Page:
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Scientists Discover Hazards of Pushing Lithium-Ion Cells Too Far [Video]


Delithiating Lithium Iron Phosphate Cathode

At left, a 3D mannequin by Rice College supplies scientists reveals a section boundary as a delithiating lithium iron phosphate cathode undergoes speedy discharge. At proper, a cross-section reveals the “fingerlike” boundary between iron phosphate (blue) and lithium (pink). Rice engineers discovered that too many intentional defects supposed to make batteries higher can in reality degrade their efficiency and endurance. Credit score: Mesoscale Supplies Science Group/Rice College

Rice engineers discover overabundance of intentional defects may cause battery cathodes to fail.

Intentional defects in batteries have given Rice College scientists a window into the hazards of pushing lithium-ion cells too far.

New simulations by Rice supplies scientist Ming Tang and graduate pupil Kaiqi Yang, detailed within the Journal of Supplies Chemistry A, reveals an excessive amount of stress in extensively used lithium iron phosphate cathodes can open cracks and shortly degrade batteries.

The work extends latest Rice analysis that demonstrated how placing defects in particles that make up the cathode may enhance battery efficiency by as much as two orders of magnitude by serving to lithium transfer extra effectively.

A 3D mannequin by Rice College supplies scientists reveals the section evolution of a delithiating lithium iron phosphate cathode present process speedy discharge. The “fingerlike” form provides stress to the system that researchers suspect can result in cracks within the cathode that degrade the battery. Credit score: Mesoscale Supplies Science Group/Rice College

However the lab’s subsequent modeling examine revealed a caveat. Below the stress of speedy charging and discharging, defect-laden cathodes threat fracture.

“The conventional picture is that lithium moves uniformly into the cathode, with a lithium-rich region that expands smoothly into the cathode’s center,” stated Tang, an assistant professor of supplies science and nanoengineering at Rice’s Brown Faculty of Engineering.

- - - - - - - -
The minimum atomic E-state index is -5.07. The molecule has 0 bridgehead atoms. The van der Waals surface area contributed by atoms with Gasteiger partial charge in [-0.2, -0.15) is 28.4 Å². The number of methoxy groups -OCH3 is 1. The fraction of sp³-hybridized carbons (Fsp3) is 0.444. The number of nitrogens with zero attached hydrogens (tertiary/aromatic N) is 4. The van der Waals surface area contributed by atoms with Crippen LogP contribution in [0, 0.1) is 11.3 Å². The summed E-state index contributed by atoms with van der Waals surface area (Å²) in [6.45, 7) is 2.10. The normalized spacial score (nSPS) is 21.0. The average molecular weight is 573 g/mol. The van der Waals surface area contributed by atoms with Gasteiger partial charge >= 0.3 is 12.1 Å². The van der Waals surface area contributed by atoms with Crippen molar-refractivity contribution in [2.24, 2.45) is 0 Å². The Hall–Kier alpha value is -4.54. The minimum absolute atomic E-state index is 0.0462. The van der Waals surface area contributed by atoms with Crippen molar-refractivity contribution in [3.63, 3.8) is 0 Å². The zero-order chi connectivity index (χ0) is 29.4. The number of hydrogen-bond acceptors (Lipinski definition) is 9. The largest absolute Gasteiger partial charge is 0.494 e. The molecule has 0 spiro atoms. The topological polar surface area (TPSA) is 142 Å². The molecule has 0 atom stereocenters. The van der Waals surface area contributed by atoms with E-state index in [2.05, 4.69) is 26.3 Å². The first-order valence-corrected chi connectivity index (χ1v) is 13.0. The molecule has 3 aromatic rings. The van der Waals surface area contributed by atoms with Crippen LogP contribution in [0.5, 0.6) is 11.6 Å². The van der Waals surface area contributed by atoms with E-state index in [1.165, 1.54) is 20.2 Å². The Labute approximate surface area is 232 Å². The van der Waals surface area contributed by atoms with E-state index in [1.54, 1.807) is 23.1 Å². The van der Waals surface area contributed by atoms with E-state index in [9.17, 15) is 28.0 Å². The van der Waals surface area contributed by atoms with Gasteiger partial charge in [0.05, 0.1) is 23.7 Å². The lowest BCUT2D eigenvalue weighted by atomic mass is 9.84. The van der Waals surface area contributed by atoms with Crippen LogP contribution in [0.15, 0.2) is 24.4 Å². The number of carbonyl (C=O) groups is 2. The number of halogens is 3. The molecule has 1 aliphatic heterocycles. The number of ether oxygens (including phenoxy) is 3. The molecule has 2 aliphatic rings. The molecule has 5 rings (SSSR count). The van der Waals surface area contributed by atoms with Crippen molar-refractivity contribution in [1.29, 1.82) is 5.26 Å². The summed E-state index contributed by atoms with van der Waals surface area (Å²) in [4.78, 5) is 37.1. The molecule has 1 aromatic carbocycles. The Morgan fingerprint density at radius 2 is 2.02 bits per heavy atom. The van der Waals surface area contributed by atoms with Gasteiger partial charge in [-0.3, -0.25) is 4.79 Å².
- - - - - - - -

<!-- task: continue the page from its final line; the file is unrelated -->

However X-ray photographs taken at one other lab confirmed one thing else. “They saw a fingerlike boundary between the lithium-rich and lithium-poor regions, almost like when you inject water into oil,” he stated. “Our question was, what causes this?”

Kaiqi Yang and Ming Tang

Rice graduate pupil Kaiqi Yang, left, and supplies scientist Ming Tang decided that the quick cost and discharge of some lithium-ion batteries with intentional defects degrades their efficiency and endurance. Credit score: Jeff Fitlow/Rice College

The foundation of the issue seems to be that stress destabilizes the initially flat boundary and causes it to turn into wavy, Tang stated. The change within the boundary form additional will increase the stress stage and triggers crack formation. The examine by Tang’s group reveals that such instability will be elevated by a standard kind of defect in battery compounds known as antisites, the place iron atoms occupy spots within the crystal the place lithium atoms must be.

“Antisites can be a good thing, as we showed in the last paper, because they accelerate the lithium intercalation kinetics,” Tang stated, “But here we show a countereffect: Too many antisites in the particles encourage the moving interface to become unstable and therefore generate more stress.”

Tang believes there’s a candy spot for the variety of antisites in a cathode: sufficient to reinforce efficiency however too few to advertise instability. “You want to have a suitable level of defects, and it will require some trial and error to figure out how to reach the right amount through annealing the particles,” he stated. “We think our new predictions might be useful to experimentalists.”

Reference: “Three-dimensional phase evolution and stress-induced non-uniform Li intercalation behavior in lithium iron phosphate” by Kaiqi Yanga and Ming Tang, 19 December 2019, Journal of Supplies Chemistry A.
DOI: 10.1039/C9TA11697D

The U.S. Division of Power (DOE) supported the analysis. Simulations had been carried out on supercomputers on the Texas Superior Computing Middle on the College of Texas and DOE’s Nationwide Power Analysis Scientific Computing Middle.



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